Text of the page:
Rick poked his head around the corner. “Kevin, Chef’s called a meeting before we open; he says it’s important. Come on.” He was gone as suddenly as he’d appeared. Kevin stared after him, scrunching his eyebrows up and wondering what was going on. Whatever it was, it could wait until he finished tying his shoes.
It was absolute habit now, opening doors with his shoulder. Kevin found himself doing it to doors with knobs and wondering why they wouldn’t open. He decided that, when he was older and married and had his own house, every door would swing freely on a hinge so it wouldn’t be a problem.
The kitchen was more crowded than Kevin had ever seen; even people with the day off had packed themselves into the prep area.
“Everyone, I’ve got some things I need to tell you. We’ve got a busy day ahead of us, so I’ll be brief. My real name is not Chef,” Chef said, grinning. Kati let out a mocking gasp and delicately placed fingers on her chest. “It’s a name I took on just before I started college. I was always told to act like you already had the job you want, so I asked my friends and family to start calling me Chef. My real name is … well, maybe I shouldn’t tell you all that, I can’t have you tracking me down on Facebook.”
“I’ve always wanted to be a chef and, the last decade, working with all of you have been some of the best years of my life. Every single one of you will always have a special place in my heart.” Tears glistened in Chef’s eyes.
Kevin looked around, confused, wondering what was going on.
Chef continued, “There was a time in my life that I would have given up everything to own my own restaurant. Those were good days. I was broke and hungry … and young. This has always been my dream, but it’s time for me to move on.”
This time, Kati’s gasp was genuine. So was everyone else’s.
“I haven’t decided what I’m going to do yet but it is time for a change in my life. This isn’t why I called the meeting, though. No, I have decided to introduce you to the new boss around here, the new Head Chef.”
A mix of sad, excited and confused murmurs sprang up in the silence. Chef waited until they quieted, of their own accord, before continuing.
“Marcus.” All eyes turned toward him. “For the past eight years, you’ve talked about, one day, opening up your own restaurant.” Chef smiled and held his long, wooden spoon out to Marcus. “If you want it, this place is yours.”
Marcus hesitantly reached out and took the spoon. He held it in front of his face, as if he’d discovered it had magical properties. “Th-thank you, Chef.”
“No, Marcus, thank you. And thank you, all. This has been an amazing experience for me, and I am grateful to have had the opportunity to share it with you all. For those of you that have been with me from the beginning, and even those of you that have recently joined my family, I will always consider you my friends. Thank you.”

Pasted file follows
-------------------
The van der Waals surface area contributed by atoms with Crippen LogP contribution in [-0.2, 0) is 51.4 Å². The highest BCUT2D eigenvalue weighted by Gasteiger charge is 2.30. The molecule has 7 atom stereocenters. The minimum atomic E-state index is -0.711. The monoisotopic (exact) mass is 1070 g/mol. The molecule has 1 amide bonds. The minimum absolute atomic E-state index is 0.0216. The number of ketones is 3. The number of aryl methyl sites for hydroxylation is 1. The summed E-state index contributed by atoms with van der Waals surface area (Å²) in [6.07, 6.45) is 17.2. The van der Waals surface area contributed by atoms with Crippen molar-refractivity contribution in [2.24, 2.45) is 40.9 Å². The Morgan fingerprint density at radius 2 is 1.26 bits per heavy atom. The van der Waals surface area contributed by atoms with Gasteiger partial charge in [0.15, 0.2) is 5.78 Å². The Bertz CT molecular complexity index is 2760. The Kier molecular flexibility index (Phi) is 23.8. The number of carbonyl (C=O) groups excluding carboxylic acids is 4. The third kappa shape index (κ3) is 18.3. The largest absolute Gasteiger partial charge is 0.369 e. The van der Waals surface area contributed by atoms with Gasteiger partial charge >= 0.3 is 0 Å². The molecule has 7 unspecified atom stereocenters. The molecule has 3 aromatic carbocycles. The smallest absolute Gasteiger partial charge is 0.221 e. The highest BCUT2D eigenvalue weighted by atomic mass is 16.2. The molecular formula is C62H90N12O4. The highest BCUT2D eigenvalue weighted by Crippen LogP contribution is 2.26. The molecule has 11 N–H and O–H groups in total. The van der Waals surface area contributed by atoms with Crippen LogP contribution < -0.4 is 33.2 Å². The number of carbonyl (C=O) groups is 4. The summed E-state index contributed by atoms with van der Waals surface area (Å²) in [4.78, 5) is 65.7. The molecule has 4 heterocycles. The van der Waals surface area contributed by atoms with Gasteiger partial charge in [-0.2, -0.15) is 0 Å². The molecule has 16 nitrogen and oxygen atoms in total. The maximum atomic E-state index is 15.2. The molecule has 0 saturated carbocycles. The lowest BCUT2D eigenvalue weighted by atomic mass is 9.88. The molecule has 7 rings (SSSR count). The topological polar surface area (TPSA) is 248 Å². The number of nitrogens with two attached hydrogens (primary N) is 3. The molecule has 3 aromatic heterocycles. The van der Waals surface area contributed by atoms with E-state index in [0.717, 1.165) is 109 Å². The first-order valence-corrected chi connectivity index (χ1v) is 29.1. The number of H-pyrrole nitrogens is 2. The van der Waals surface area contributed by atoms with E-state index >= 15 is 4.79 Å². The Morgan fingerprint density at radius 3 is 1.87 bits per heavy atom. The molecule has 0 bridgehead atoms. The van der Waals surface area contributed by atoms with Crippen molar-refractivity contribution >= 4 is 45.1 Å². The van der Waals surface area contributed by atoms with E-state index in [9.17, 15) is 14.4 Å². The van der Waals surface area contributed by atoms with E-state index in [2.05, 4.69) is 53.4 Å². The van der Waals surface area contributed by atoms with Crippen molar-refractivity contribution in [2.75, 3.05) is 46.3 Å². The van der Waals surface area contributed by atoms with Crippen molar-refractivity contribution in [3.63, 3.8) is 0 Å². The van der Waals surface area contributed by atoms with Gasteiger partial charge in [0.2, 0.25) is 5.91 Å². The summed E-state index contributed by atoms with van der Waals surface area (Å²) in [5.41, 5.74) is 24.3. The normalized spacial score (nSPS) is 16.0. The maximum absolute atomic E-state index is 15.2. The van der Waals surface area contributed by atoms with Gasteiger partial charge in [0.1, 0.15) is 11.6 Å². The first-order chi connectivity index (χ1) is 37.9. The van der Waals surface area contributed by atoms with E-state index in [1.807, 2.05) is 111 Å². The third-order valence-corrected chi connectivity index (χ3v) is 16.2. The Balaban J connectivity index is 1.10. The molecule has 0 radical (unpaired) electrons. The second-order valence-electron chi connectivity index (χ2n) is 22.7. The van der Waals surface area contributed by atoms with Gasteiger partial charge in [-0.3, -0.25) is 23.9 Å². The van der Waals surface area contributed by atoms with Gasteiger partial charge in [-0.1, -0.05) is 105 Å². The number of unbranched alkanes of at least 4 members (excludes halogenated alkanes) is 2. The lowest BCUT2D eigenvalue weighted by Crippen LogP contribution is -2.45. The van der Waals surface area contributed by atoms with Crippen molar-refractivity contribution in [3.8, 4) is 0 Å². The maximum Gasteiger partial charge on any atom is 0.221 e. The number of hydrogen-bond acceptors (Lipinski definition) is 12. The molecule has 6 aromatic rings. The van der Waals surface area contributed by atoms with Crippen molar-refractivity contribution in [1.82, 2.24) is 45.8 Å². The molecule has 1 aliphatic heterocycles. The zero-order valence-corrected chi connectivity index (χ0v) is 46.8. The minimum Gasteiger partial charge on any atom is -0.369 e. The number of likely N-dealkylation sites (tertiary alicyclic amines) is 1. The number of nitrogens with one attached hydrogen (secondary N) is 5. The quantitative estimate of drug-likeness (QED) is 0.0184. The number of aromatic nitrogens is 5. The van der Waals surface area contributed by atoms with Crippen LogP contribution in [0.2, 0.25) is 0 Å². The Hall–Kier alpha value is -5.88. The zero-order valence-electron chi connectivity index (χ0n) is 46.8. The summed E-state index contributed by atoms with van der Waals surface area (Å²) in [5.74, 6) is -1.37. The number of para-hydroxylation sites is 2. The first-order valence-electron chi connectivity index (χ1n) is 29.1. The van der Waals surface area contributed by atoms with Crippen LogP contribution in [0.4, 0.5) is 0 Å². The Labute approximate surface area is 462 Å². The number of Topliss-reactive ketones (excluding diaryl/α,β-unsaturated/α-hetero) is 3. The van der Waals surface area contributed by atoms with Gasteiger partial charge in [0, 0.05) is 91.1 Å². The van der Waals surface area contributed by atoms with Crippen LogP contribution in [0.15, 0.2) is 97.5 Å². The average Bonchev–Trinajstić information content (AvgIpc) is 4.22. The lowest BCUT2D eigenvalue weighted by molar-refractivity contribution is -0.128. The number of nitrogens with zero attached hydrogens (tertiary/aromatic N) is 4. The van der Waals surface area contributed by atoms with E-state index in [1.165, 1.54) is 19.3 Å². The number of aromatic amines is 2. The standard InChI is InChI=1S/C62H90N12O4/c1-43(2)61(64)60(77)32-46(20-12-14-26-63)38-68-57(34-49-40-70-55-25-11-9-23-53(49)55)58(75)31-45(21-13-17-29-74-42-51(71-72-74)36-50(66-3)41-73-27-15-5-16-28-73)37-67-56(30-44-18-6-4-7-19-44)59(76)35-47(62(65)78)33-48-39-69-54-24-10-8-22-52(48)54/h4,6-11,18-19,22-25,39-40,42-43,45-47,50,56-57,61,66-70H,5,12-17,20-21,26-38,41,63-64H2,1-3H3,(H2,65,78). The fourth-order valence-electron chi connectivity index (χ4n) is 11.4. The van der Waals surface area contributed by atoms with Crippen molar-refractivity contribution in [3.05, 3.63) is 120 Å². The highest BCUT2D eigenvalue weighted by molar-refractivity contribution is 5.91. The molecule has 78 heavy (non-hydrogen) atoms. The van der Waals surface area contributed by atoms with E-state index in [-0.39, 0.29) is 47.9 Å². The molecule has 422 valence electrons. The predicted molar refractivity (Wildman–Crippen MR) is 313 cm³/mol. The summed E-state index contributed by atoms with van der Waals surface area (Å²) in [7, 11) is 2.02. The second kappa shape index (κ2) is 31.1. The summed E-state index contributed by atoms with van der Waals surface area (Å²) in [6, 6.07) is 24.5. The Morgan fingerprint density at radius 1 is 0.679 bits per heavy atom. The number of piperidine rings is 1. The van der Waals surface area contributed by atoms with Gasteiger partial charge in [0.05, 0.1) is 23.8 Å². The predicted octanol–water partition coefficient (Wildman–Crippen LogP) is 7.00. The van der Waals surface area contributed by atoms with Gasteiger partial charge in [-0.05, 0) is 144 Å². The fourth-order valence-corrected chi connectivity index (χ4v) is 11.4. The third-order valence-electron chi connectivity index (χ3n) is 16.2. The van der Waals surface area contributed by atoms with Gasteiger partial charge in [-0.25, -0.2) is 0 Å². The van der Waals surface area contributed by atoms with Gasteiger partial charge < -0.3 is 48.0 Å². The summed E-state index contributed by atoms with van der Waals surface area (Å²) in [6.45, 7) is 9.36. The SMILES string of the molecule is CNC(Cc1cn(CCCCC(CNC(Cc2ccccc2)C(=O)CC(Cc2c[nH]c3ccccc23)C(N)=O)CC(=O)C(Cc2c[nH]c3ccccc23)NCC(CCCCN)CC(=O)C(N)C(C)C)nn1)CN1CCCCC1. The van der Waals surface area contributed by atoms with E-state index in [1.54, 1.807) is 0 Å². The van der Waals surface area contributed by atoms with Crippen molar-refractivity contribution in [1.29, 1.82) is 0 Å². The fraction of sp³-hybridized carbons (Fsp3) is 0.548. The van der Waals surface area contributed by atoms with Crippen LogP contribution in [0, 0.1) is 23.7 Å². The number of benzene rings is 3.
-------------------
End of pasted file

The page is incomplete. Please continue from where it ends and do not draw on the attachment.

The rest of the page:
Chef bowed his head and left the restaurant, never to return.
* * *
Chef stared at the ground, rather the engraved slab of granite planted in the ground. He leaned heavily on a gnarled wooden cane that was supposed to look like it was straight off a tree. The stab wound in his leg, from Liam’s knife, still hadn’t fully healed. A cold breeze ruffled his hair and sent some crunchy leaves tumbling across Lily’s headstone. Tears threatened his eyes as he stared. He didn’t fight them or wipe them away when they fell.
Before he found and confronted her killer, Chef felt that he couldn’t face his daughter – he realized that Ethan Hatcher had nothing to do with that. Now that he was gone, Chef found it no easier. The man was dead, but his death brought no justice.
He wanted to apologize to her but he couldn’t bring himself to ask her forgiveness. As Miranda had so aptly put it, Chef had simply not been there and, for that, he shouldn’t be forgiven. Instead, he stood, looking down at the only thing that remained of his baby girl, a cold stone slab that, in no way, represented who she was.
“I couldn’t answer your question, Lily, about why there are bad people in the world, because I am one.” He looked away from her headstone and started watching the clouds, instead. “I guess if you have been around, you saw that for yourself. It was something I never meant for any of you to see. My misguided obsession with keeping you girls safe. My … addiction.” A sob rose in his chest but he choked it back. He didn’t deserve to pity himself.
“Your mom is probably going to leave me. I can’t say that I blame her. It can’t be easy, learning that she’s living with a … me.” He still couldn’t bring himself to say it. “I doubt your sister will ever talk to me again. She won’t even look at me.”
For the first time in his adult life, Chef didn’t feel the need to be anywhere, to accomplish anything. Using his cane, he awkwardly sat in the grass in front of Lily’s headstone. He spent the afternoon doing what he now knew he should have been doing all along. He spent the afternoon with his daughter.